Both are fair questions.  But,  the word "document" stacks the deck in favor of what some might consider to be Draconian approaches -- documents, email, and emailing documents -- to sharing and collaboration in the first place. In fairness to Sutor, there are plenty of use cases that require those approaches.  But even when considering those, perhaps we're better off thinking in terms of sharing knowledge and information before thinking of documents.  By freeing ourselves from document-oriented thinking, we clear the way towards developing more efficient collaborative infrastructures (as opposed to tying ourselves to the older less efficient ones).  So, before we encode that knowledge into some sort of document and debate what the format it should be stored in before we mail it around, why don't we think about the most efficient way to share that knowledge and work from there?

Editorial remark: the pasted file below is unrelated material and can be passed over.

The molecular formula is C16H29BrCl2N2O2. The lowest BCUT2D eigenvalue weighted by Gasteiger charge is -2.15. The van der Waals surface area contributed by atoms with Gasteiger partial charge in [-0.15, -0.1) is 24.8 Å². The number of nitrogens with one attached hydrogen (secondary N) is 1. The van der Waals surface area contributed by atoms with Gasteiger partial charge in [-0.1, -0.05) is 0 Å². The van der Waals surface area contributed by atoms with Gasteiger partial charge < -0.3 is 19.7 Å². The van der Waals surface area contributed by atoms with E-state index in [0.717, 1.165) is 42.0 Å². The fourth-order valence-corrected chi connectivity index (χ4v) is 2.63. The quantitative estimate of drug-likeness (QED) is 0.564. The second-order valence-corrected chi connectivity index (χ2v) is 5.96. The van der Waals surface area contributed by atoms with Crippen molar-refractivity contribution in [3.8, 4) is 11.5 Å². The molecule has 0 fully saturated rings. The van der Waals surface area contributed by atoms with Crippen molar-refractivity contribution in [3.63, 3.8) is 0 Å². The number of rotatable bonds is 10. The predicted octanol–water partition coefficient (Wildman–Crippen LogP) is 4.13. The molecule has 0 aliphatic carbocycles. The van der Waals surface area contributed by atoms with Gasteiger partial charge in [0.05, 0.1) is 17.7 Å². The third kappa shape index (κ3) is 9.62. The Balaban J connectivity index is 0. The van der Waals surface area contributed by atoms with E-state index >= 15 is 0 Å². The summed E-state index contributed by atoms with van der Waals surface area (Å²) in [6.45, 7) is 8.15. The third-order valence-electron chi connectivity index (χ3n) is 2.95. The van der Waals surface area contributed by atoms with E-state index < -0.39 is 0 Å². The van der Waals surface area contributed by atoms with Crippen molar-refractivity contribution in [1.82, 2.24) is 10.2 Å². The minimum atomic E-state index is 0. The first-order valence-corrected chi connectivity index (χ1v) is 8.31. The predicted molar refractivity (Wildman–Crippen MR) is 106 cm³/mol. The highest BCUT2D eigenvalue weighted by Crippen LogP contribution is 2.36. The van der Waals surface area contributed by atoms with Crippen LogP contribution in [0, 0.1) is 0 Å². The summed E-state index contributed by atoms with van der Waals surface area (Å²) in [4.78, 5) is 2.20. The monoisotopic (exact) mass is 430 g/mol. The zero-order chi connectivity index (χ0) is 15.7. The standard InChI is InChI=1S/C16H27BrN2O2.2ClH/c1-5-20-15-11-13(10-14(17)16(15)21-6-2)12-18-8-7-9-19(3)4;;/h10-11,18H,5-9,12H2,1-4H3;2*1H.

Between blogs, wikis, static Web pages, and RSS, now is the time to let the Web force you into rethinking how you share knowledge  today.  When he was president at Userland (he's at Apptran now), Scott Young told me:

When we go in and we look at these situations and what we see is pretty much complete reliance on e-mail as the default publishing mechanism and the default knowledge repository within an organization, and that's a little scary because e-mail is not searchable, it's not accessible to anyone, it's completely distributed and most of the time if somebody leaves the company, they just simply just wipe it all out, even though it's everything that person ever did and everyone that they were in contact with and all that information is simply lost....E-mail is going to be appropriate for certain kinds of conversations and it's going to be inappropriate for others and one of those is the publishing kind of capability. So if you're writing your department report, post it to your department Web log and make sure people can see it by subscribing to it. And then it takes the burden off of you to have to ensure that everybody in the company sees it.